When couples find out they have conceived, its a time to jubilate. This is because a child is a blessing in many ways and this will be an exciting journey for them. However, there are a number of things you should know from the start, things you can and can't do.
a list of do's and don'ts to ensure a healthy pregnancy are as follows;
Some important things you should do during your pregnancy include:
Getting enough sleep and avoiding stress.
Get atleast six to eight hours of sleep a day to help you restore lost energy and also boost your immune system. Stressing your self over petty issues may result in an unstable mindset and this will go along way to affect your baby's health.
Sitting down a lot is not healthy for you or your baby. It puts you at higher risk of too much weight gain, gestational diabetes and pre-eclampsia.
If you were exercise before you became pregnant, you can continue at the same level but listen to your body and slow down when you feel uncomfortable. If you didn’t exercise before you became pregnant, you don’t have to take up organised exercise classes, the important thing is to be active.
Increase fluid intake.
Fluid intake is also an important part of pregnancy nutrition. Women can take in enough fluids by drinking six to eight glasses. This reduces dehydration and prevent "Oligohydraminus" a danger signs in pregnancy.
Do go to sleep on your left side in the third trimester.
Going to sleep on your back in the third trimester increases your risk of stillbirth or "IUFD" intra uterine fetal demise . You may wake up in all sorts of positions during the night, and that’s OK, but if you go to sleep on your left side it will safe the baby as well.
Take in folic acid.
Folic acid reduces your baby’s risk of neural tube defects. It is advisable to start taking it two to three months before conception and recommended to continue taking it until the end of the first trimester.
Take in vitamin D.
Vitamin D helps your baby develop healthy bones, teeth and muscles. It helps to regulate the levels of calcium and phosphate in your body. You need these to keep your bones and teeth healthy.
Do monitor your baby’s movements.
Your baby’s movements are a sign that they are well. Start monitoring movements at around week 24 and if you notice a reduction in movement seek help immediately. As the fetus continue to grow, their movements be come limited so expectant mothers should pay closer attention to their movement in other to be able to detect any abnormalities.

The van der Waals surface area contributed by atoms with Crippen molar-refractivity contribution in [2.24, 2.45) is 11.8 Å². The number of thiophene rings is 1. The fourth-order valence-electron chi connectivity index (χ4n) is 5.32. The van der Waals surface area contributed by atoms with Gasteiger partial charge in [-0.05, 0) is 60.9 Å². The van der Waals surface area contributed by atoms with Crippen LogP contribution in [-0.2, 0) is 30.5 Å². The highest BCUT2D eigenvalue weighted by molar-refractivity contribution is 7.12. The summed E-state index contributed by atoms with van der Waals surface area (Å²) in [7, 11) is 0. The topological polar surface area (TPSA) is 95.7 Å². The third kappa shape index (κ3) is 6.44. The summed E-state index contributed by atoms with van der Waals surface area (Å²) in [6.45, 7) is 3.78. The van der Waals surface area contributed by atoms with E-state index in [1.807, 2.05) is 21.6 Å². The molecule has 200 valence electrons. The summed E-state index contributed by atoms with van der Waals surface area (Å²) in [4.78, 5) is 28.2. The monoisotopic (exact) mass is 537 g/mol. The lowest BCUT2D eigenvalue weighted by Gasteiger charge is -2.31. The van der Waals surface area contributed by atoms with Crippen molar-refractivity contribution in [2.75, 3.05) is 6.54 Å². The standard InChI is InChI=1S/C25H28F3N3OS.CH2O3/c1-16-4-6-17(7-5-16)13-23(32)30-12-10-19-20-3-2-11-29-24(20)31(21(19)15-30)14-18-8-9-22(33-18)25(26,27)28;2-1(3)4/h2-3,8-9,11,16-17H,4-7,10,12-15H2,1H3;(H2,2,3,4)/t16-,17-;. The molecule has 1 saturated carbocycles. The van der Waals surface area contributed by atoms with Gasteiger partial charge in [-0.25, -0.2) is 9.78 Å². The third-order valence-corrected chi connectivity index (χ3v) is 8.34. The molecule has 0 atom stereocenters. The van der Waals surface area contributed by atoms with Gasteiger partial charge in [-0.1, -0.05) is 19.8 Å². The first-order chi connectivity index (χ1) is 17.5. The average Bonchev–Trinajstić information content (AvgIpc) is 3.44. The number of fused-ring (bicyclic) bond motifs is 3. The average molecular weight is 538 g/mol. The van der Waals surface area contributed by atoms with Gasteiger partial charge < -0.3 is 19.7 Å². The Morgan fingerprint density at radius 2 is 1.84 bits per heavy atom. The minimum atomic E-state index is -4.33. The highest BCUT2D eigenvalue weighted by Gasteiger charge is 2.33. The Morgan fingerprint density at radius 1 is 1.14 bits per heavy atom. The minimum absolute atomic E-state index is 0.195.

Carry your pregnancy notes.
It is important to carry your antenatal book everywhere you go as they contain all your medical and pregnancy history. This is particularly important if you need to go to the maternity unit, especially at short notice, as this is will help health professionals to be able to see your history and what has been happening in your pregnancy.
Avoid exposure to cleaning solvents, pesticides, lead and mercury.
Eat a balanced diet that includes folic acid, iron and calcium.
Maintain safe travel habits, such as correct seat belt usage, finding a comfortable seat and reducing air-condition.
Don’ts do these in pregnancy.
To keep your baby healthy, stay away from the following:
Don’t eat for two.
Pregnant women think because they are carrying a baby mean they have to increase their quantity of food. There is no need for extra calories throughout pregnancy period.
Don’t smoke tobacco and avoid drinking alcohol.
It’s never too late to stop. Smoking is a major risk factor for all sorts of health problems for your baby. Think about getting support. Stop drinking alcohol, especially in the first trimester when the baby’s brain is going through a period of intensive development.
Don’t take drugs.
Don’t take any medicine unless your doctor approves it. Cocaine, cannabis, are all likely to increase risks of health problems.
If you are taking illegal drugs it is really important to talk to your midwife or doctor for care and support.
Don’t drink too much caffeine.
High levels of caffeine during pregnancy can result in low birth weight babies, which can increase the risk of health problems in later life. Too much caffeine has also been linked to miscarriage. An expectant mother should talk with her midwife about restricting her intake of caffeine and artificial sweeteners.
Steer clear of vigorous activity that could involve a risk of falling or overheating. Stay away from heavy lifting and bending.
Avoid hot temperatures.
Don’t take hot baths or use saunas. High temperatures can be harmful to the fetus or lead you to faint.
Stay away from radiation. X-rays should be avoided during pregnancy. No doctor will recommend an X- rays to an expectant mother unless it the last resort.
Content created and supplied by: Rahmed (via Opera News )